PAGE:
June 08 - September 22, 2018
There is a small but significant detail on Achille and Pier Giacomo Castiglioni’s Arco lamp which Konstantin Grcic admires. A hole runs through the solid rectangular marble base, wide enough for a broomstick to fit through such that two people can then use it to lift the stone. It’s a humorous contradiction – the suave and luxurious marble making room for such a humble device to add something to the lamp’s functionality...
There is a small but significant detail on Achille and Pier Giacomo Castiglioni’s Arco lamp which Konstantin Grcic admires. A hole runs through the solid rectangular marble base, wide enough for a broomstick to fit through such that two people can then use it to lift the stone. It’s a humorous contradiction – the suave and luxurious marble making room for such a humble device to add something to the lamp’s functionality. This detail is one that Grcic has applied to the six objects in the new VOLUMES collection for Galerie kreo. Executed in solid Bleu de Savoie stone, the pieces all have the same circular void cut through their bases. But while Arco is a lamp, VOLUMES has no such straightforward domestic function. The floor-standing pieces instead remain open-en-ded propositions for speculative uses. While Grcic is well-known for engineering his industrial designs down to the smallest detail, he saw this project as an exercise in simplicity, both in expression and construction. The idea was to create objects that could be made using a singular mate-rial, without added structures or supports – they are sculpted rather than constructed. “I instantly thought of these objects as made out of stone,” says Grcic. “As such they are cut away from a solid block rather than built up from different elements and components, which is my normal way of thinking and doing.” However, the execution is more complicated than it might first appear. After each block has been cut into its desired shape, the freshly cut surface has a smooth and unna-tural finish. This is a state that, typically, is emphasised and further polished for domestic use. But in a gesture that runs counter to the collection’s domestic intention, the stone surfaces of the VOLUMES objects have been sandblasted, recreating something akin to the stone’s natural and grainy texture. There is an inherent contradiction in this man-made naturalness that is both ap-pealing and mystifying, befitting the question around what these objects are designed to do. VOLUMES conjures up other equally mute and monolithic structures which hint at functions that are unfamiliar or unknown. Consider flint axes from the Stone Age, clearly shaped into tools but now worn down enough to be confused with small rocks weathered by nature. Or the monolith most of us carry in our pocket – a black, shiny tablet that re-veals its content at the touch of a thumb-print. Used as a tool to access digital-only data, this device has a mostly mineral body and, in the hands of future generations, may come to seem as foreign as the black monolithic slabs in science fiction author Arthur C. Clar-ke’s 1968 Space Odyssey, transformed into a cinematic masterpiece by Stanley Kubrick. In Space Odyssey, Clarke describes the monolith as a machine, but nobody remembers what for.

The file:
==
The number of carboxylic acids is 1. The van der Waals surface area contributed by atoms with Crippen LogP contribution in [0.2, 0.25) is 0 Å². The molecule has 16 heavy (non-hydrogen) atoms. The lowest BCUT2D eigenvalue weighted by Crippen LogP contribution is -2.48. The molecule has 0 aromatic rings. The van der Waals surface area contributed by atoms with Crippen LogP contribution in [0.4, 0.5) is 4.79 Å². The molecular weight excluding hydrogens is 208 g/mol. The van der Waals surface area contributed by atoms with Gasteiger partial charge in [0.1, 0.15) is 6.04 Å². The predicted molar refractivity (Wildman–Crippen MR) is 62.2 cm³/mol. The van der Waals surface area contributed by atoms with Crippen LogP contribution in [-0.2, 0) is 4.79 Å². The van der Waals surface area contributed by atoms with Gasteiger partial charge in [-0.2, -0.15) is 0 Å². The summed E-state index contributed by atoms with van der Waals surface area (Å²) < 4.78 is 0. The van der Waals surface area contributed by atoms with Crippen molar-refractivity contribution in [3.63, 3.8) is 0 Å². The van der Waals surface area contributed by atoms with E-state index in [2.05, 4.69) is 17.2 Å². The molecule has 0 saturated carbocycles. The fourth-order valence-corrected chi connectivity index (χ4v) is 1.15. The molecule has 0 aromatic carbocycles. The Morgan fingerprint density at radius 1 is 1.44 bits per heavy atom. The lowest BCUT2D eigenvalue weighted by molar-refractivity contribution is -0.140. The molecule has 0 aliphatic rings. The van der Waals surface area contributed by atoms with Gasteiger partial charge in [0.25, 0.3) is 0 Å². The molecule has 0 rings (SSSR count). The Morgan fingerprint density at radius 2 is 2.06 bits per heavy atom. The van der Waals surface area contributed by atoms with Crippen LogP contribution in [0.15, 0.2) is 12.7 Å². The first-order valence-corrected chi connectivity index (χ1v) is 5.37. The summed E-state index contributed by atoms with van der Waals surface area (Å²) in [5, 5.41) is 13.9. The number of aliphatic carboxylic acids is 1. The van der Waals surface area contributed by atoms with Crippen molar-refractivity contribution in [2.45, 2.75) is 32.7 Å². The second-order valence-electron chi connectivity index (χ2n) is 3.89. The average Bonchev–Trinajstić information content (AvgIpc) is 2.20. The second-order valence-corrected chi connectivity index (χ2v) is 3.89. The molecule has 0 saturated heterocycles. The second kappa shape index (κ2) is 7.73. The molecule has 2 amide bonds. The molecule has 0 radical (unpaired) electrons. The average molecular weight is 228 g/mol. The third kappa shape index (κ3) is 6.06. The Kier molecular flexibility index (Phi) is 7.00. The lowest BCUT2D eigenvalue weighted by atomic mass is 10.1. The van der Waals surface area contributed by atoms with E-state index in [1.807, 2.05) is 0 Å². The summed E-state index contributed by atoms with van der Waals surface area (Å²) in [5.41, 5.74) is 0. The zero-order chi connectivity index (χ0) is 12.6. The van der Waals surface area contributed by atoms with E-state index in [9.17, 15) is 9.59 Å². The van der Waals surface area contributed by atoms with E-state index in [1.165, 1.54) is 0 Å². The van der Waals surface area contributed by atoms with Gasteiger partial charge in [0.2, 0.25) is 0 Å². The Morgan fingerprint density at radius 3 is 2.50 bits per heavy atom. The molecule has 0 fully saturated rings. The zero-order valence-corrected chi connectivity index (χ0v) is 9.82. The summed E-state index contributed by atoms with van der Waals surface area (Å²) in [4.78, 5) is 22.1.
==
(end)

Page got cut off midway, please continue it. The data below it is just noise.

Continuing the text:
Grcic’s monoliths have similarly ambivalent characters. They have six distinct forms, approximately of the same volume as a stool or chair, hinting at their suggested purpose, but not enough to reveal their exact functions. There is a novelty and daring in this non-prescribed use. In that sense, VOLUMES is an experiment in abstraction and one that is quite different to other collections that Grcic has created for Galerie kreo. His first solo show Champions appropriated the branding of sports equipment, applying hand-painted graphics to the metal legs of tables. The second, Man Machine, pushed the func-tion and use of sheet glass, while Hieronymus experimented with the creation of furniture as rooms within rooms. The abstraction of VOLUMES is, therefore, an intriguing turn away from the cerebral and towards the instinctive – towards making objects of uncertain use.
Johanna Agerman Ross
Curator of Twentieth Century and Contemporary Furniture and Product Design at the Victoria & Albert Museum in London
Founder of the quarterly design journal Disegno
Konstantin Grcic (1965) was trained as a cabinet maker at The John Makepeace School (Dorset, England) before studying Design at the Royal College of Art in London. Since setting up his own practice Konstantin Grcic Industrial Design (KGID) in Munich in 1991, he has developed furniture, products and lighting for some of the leading companies in the design field. Amongst his renowned clients are Authentics, BD Ediciones, ClassiCon, Flos, Magis, Mattiazzi, Muji, Nespresso, Plank, Serafino Zani, Thomas-Rosenthal and Vitra...